It should be noted that, in this table, the purpose was to maintain, for each case, a minimum discrepancy between both maximum and minimum rates in order to start with an average rate distribution. By way of an example, in the case of a 14400 BPS available rate sum, with two active free rate lines, the operation will start with a 7200 BPS identical rate for each line. If, after starting the system, the tests carried out according to the formula of this invention, shows that one of the lines has a traffic approaching zero, for instance, the system will automatically be switched on to a 12000 BPS / 2400 BPS distribution. On the other hand, when the tests carried out from the above-mentioned formula shows a slight traffic discrepancy between the two lines, the system will automatically select two identical rates (7200 and 7200) or two rates which are as close to each other as possible (9600 and 4800 BPS). In all cases, the rate sum will correspond to the free rate sum in the system, thereby maintaining an optimal throughput, in a permanent way.

It has been mentioned at the beginning of this disclosure that, once the communication rates have been allocated to the various interfaces for a given communication direction, such as, for instance, from station A to station B, the receivers at station B should be informed of the rates allocated to the various interfaces so that said receivers can get synchronized in an appropriate manner. Such information can be transferred in the form of a 18-bit string (when still keeping the above-mentioned example) wherein each three-bit group is representative of the status and/or communication rate corresponding to each interface, when applying the following exemplary code.

______________________________________000        inactive interface001        active interface                      2400    BPS010        active interface                      4800    BPS011        active interface                      7200    BPS100        active interface                      9600    BPS101        active interface                      12000   BPS110        active interface                      14400   BPS111        non allocated______________________________________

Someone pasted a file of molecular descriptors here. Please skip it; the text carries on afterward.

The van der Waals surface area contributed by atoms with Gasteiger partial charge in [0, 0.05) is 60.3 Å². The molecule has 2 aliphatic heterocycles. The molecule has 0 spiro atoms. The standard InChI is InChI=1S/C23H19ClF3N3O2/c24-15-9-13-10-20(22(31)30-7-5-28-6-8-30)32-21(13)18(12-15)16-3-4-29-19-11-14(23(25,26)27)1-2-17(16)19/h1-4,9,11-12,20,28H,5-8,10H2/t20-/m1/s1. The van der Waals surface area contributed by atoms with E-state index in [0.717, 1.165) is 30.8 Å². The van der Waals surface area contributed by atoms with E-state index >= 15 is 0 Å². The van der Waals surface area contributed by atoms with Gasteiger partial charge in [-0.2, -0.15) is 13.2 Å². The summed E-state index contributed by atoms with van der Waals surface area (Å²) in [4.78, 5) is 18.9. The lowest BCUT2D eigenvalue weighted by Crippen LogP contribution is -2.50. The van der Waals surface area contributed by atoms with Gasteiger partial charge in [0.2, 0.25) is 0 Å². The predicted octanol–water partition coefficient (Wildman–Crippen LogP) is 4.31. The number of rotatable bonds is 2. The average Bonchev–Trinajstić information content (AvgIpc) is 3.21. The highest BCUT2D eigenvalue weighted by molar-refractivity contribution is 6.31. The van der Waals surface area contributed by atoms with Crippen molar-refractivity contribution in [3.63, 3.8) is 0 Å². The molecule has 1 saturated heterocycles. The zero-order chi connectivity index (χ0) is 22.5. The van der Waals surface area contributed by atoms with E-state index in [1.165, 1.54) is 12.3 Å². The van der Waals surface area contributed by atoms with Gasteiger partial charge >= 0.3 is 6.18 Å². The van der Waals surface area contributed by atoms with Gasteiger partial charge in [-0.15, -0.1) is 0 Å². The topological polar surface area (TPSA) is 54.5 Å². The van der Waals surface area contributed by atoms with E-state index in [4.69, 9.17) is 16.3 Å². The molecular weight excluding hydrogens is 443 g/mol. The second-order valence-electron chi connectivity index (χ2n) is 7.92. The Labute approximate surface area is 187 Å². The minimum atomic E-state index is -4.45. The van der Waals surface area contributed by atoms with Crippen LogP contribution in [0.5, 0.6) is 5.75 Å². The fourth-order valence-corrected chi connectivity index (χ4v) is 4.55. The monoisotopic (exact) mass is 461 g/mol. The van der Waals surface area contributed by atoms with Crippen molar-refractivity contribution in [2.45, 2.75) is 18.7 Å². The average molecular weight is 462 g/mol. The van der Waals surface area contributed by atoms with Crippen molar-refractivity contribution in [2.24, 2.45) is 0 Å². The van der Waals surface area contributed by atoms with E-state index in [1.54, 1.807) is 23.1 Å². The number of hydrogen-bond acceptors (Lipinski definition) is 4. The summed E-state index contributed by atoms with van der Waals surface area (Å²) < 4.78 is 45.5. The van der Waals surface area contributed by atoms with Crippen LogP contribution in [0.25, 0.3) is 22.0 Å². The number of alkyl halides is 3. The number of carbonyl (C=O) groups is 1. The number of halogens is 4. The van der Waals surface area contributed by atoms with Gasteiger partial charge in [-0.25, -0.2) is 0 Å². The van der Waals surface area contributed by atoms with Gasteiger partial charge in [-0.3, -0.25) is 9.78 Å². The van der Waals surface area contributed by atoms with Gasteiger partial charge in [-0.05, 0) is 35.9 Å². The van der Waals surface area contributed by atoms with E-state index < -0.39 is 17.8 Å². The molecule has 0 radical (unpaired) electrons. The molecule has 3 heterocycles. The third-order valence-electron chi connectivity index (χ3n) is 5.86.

This information, which is very short, can be transferred for each interface during a time length when the interface is inactive.

FIG. 8 shows, by way of an example, such a bit string when only interfaces 2, 4 and 5 are active. With such a string, it is possible to define simply the allocation of six binary elements which will be transferred onto multiplex channel C, over each signalling time, as long as the rate distribution remains the same as the one shown in FIG. 8. These six binary elements b1 through b6 are schematically shown in FIG. 9 which shows that the first four binary elements b1 through b4 are allocated to interface 2 (having a 4×2400 BPS rate) and the remaining binary elements b5 and b6 are allocated to the 2400 BPS rate interfaces 4 and 5, respectively.

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US4698801 *Dec 27, 1984Oct 6, 1987Fujitsu LimitedDigital exchange system
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Classifications
U.S. Classification370/538, 370/477, 370/543
International ClassificationH04J3/16
Cooperative ClassificationH04J3/1629, H04J3/1682
European ClassificationH04J3/16C, H04J3/16A4B